LAST SEASON: 21-13; lost to Kansas in NCAA round of eight.
GOODBYE TO: 6'11" Chris Washburn; g Nate McMillan; g Ernie Myers.
SUPPORTING CAST: f Bennie Bolton; g/f Walker Lambiotte; g Vinny Del Negro.
INTRODUCING: Juco transfer g Kenny Drummond; Indiana transfer 6'9" Mike Giomi.
SEE YOU IN THE SUPERDOME IF: A point guard emerges and Charles Shackleford sharpens his elbows and learns to box out.
To shoulder his burden this season, Charles Shackleford could use a back as broad as his size-19 feet are long. Last season Shack could roam the court unshackled. That was because opponents had their hands full with center Chris Washburn. Shackleford had no complaints playing second fiddle to Wash. "Shack liked to wander, check things out," says coach Jim Valvano. "He was our ranger out there."
No more. Washburn took an early exit last April to "that other division of the ACC,"—a Valvanoism for the NBA. It will be up to Shack to pick up the slack.
Valvano calls his big-footed center Radarman, explaining, "He's mastered the art of shooting without looking at the basket." But Shack's four 20-points-or-better outings as a freshman left no doubt that he can take the rock to the rack. On defense, though, Shack does a splendid imitation of a matador sans cape.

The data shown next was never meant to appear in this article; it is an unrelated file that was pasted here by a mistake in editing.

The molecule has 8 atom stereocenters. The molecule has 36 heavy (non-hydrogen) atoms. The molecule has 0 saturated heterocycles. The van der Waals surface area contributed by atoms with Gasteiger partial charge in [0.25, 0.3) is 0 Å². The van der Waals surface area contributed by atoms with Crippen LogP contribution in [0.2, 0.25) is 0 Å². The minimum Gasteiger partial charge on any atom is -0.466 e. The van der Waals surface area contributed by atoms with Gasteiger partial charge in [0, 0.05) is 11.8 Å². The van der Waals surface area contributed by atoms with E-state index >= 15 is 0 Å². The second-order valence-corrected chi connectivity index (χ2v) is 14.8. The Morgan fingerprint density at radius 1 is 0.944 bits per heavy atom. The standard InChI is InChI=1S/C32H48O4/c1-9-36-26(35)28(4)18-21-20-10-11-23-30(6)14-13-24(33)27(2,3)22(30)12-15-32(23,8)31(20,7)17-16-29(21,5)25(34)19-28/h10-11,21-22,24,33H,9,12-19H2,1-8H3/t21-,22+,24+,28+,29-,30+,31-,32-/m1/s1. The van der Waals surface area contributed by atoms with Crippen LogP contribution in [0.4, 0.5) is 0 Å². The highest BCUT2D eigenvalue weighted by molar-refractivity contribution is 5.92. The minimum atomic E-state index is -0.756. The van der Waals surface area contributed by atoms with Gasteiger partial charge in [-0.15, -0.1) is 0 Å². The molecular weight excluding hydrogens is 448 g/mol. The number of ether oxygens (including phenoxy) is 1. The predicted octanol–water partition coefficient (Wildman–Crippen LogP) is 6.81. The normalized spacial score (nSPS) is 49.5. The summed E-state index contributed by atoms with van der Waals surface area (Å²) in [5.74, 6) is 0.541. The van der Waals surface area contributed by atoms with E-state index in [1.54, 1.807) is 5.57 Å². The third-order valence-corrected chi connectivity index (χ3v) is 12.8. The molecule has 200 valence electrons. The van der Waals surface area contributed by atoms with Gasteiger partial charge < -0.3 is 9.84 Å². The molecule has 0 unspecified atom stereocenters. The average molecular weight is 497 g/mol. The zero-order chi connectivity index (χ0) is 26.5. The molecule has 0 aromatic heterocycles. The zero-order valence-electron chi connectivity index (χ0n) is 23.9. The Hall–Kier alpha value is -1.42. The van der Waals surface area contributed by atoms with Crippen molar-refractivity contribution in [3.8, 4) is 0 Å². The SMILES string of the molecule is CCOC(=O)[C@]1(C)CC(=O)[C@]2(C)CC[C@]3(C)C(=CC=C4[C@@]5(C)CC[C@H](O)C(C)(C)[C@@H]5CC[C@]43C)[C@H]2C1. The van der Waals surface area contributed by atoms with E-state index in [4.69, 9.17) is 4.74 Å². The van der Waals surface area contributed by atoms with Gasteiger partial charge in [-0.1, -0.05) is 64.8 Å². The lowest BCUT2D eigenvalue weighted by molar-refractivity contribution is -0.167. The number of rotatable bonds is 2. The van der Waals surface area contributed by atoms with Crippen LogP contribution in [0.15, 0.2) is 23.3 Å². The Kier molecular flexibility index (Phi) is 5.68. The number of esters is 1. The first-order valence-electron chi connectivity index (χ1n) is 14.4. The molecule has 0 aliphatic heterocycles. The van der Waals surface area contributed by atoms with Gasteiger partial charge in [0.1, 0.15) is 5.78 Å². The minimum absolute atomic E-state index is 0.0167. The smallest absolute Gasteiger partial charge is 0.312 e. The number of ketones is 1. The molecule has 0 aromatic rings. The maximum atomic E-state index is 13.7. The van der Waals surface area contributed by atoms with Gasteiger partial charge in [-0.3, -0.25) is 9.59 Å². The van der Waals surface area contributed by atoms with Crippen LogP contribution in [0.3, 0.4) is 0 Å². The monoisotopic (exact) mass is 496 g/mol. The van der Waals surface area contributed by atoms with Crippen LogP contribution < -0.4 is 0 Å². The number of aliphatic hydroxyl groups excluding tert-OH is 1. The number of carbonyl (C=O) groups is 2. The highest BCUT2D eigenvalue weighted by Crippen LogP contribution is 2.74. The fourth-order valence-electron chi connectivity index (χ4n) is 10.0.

Shackleford sat out the first five games last season to firm up his academic footing. Unleashed against Kansas on national TV, he put up what Valvano called his "OAB" (obligatory air ball), then settled into a starting role. Certain ACC seers had slated the Wolfpack's Walker Lambiotte, rather than Shack, as last season's freshman of impact. But Shackleford's starting, and starring, came as no surprise to his coaches. They had kept tabs on him since 1982, when Shack was a mere shed, a 6'6" ninth-grader at Kinston (N.C.) Junior High. Shackleford showed up at an N.C. State camp that summer in a North Carolina-blue T-shirt and was promptly asked to remove it. He left with a Raleigh-red shirt and committed to State two years later.
A new paisan on Valvano's roster is Indiana transfer Mike Giomi, who is sure Shack's defensive woes are curable. "And coming from Indiana," he says, "I can help out." Yes, but enough? And quickly enough? That may determine how Wolfpack fans spend next spring: marveling at Shack's marked progress, or thinking of Washburn—and what might have been.